|Winner of the Best Native American Non-fiction for 2011|
Cedar Woman by Debra Shively Welch
Lena Cedar Woman Young Bear, a daughter of the Lakota Sioux, opens the first high-end Native American restaurant in Central Ohio.
This is her story.
Born in May Hill, Ohio, Lena Cedar Woman travels to Columbus at age 12 after tragedy befalls her family. Here, in the capital city, a chance encounter leads her to her destiny.
Walk with her as she changes the lives and fortunes of those she loves.
Follow her to powwow where she meets her half-side.
Rejoice with her at the grand opening of her restaurant.
Cedar Woman allows the reader to learn the ways, and some of the language of The People, while also offering romance and discovery.
Cedar Woman, by Debra Shiveley Welch, is the entertaining story of a young woman: Lena Cedar Woman Young Bear, who is a daughter of the Lakota Sioux. We first meet Lena as she performs a cleansing ceremony on her restaurant Cedar Woman the first high-end Native American restaurant in Central Ohio.
"Facing the west, she extended the smoking bowl and intoned: 'Grandfather of the West, this is Cedar Woman. I ask that you keep my feet true and on the Good Red Road. I ask that you guide me on this day, and all days, so that I may continue on this path. I ask that you help in my daily life. Mitakuye oyasin, we are all related.'"
As a young child Lena sees a hummingbird caught in a spider's web, and proceeds to let it free. This is no ordinary child, the town agrees, as the bird then seems to follow her around. Cedar Woman is the story of Lena's life as she journeys from her home as a young girl to Columbus, where chance encounters lead her to her life's true path - that of an extraordinary woman.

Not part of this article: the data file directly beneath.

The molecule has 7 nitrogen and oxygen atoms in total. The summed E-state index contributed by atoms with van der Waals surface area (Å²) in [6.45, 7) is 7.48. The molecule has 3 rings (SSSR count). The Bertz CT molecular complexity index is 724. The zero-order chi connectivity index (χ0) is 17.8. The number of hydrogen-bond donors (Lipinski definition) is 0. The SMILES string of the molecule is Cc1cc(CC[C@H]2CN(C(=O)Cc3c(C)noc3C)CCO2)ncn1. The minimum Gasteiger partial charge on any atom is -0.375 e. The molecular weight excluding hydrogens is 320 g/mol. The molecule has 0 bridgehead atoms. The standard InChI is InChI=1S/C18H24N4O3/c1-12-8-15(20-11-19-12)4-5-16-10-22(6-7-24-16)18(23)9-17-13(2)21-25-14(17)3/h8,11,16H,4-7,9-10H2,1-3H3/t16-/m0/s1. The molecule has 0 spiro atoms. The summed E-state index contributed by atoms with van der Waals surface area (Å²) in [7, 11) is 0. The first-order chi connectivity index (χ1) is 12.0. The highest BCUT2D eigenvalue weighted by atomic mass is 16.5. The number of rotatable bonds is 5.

Fully researched, filled with plenty of facts about Native American life and references to actual ceremonies and Native American Prayers, Cedar Woman knows of which it speaks. Written authoritatively in a poetic image-filled manner, this story draws pictures for you of peoples' lives and interactions, masterfully showing that, in the end, we are what we were in the beginning "Mitakuye oyasin, we are all related."
As a delightful bonus, included with the book are recipes of many of the foods mentioned in the story, including Fried Deer Liver, Cowichcan Candy (salmon/maple syrup and brown sugar candy), and Buffalo Stew featuring wild turnips.
To help in the use and translation of the Native American language used in the book, Welch also includes a dictionary with the meaning and phonetics. There are three dialects in the Lakota language and there is no standardized spelling. Welch chose the spelling and pronunciation of the words in keeping with the dialect of her sister, Julie Spotted Eagle Horse Martineau, who is of the Lakota Plains Native Americans.
Finally, it is worth noting that a percentage of royalties are donated to "Operation Smile."
Fully entertaining, Cedar Woman is a story that reaches far beyond the boundaries of its pages.
Reviewer: Wendy Thomas, Allbooks Reviews. www.allbooksreviewint.com
Title: Cedar Woman
Author: Debra Shiveley Welch
Publisher: Saga Books http://www.SagaBooks.net
For more information: http://www.DebraShiveleyWelch.